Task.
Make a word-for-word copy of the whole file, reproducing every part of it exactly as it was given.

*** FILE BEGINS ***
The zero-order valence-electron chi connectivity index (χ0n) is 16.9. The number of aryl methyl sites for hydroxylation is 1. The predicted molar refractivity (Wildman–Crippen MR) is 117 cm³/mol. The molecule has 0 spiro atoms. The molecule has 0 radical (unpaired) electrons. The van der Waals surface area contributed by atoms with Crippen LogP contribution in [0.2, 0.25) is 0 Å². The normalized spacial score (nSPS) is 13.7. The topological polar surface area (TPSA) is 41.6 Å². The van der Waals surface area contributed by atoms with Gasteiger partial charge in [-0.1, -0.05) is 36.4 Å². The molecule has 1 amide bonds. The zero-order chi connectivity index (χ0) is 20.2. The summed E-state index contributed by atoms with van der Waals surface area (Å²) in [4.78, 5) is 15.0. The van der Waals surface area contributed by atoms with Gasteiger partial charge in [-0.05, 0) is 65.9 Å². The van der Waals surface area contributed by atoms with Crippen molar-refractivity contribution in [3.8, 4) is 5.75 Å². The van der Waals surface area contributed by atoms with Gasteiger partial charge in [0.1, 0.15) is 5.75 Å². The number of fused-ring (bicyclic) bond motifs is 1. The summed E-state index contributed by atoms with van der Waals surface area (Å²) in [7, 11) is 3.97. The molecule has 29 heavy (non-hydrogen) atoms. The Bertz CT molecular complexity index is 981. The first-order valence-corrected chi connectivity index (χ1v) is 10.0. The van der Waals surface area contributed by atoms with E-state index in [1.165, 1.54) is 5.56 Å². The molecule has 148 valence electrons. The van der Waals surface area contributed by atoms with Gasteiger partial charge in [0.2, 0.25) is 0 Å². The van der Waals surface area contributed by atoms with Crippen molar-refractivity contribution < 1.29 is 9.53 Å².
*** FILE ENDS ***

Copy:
The zero-order valence-electron chi connectivity index (χ0n) is 16.9. The number of aryl methyl sites for hydroxylation is 1. The predicted molar refractivity (Wildman–Crippen MR) is 117 cm³/mol. The molecule has 0 spiro atoms. The molecule has 0 radical (unpaired) electrons. The van der Waals surface area contributed by atoms with Crippen LogP contribution in [0.2, 0.25) is 0 Å². The normalized spacial score (nSPS) is 13.7. The topological polar surface area (TPSA) is 41.6 Å². The van der Waals surface area contributed by atoms with Gasteiger partial charge in [-0.1, -0.05) is 36.4 Å². The molecule has 1 amide bonds. The zero-order chi connectivity index (χ0) is 20.2. The summed E-state index contributed by atoms with van der Waals surface area (Å²) in [4.78, 5) is 15.0. The van der Waals surface area contributed by atoms with Gasteiger partial charge in [-0.05, 0) is 65.9 Å². The van der Waals surface area contributed by atoms with Crippen molar-refractivity contribution in [3.8, 4) is 5.75 Å². The van der Waals surface area contributed by atoms with Gasteiger partial charge in [0.1, 0.15) is 5.75 Å². The number of fused-ring (bicyclic) bond motifs is 1. The summed E-state index contributed by atoms with van der Waals surface area (Å²) in [7, 11) is 3.97. The molecule has 29 heavy (non-hydrogen) atoms. The Bertz CT molecular complexity index is 981. The first-order valence-corrected chi connectivity index (χ1v) is 10.0. The van der Waals surface area contributed by atoms with E-state index in [1.165, 1.54) is 5.56 Å². The molecule has 148 valence electrons. The van der Waals surface area contributed by atoms with Gasteiger partial charge in [0.2, 0.25) is 0 Å². The van der Waals surface area contributed by atoms with Crippen molar-refractivity contribution < 1.29 is 9.53 Å².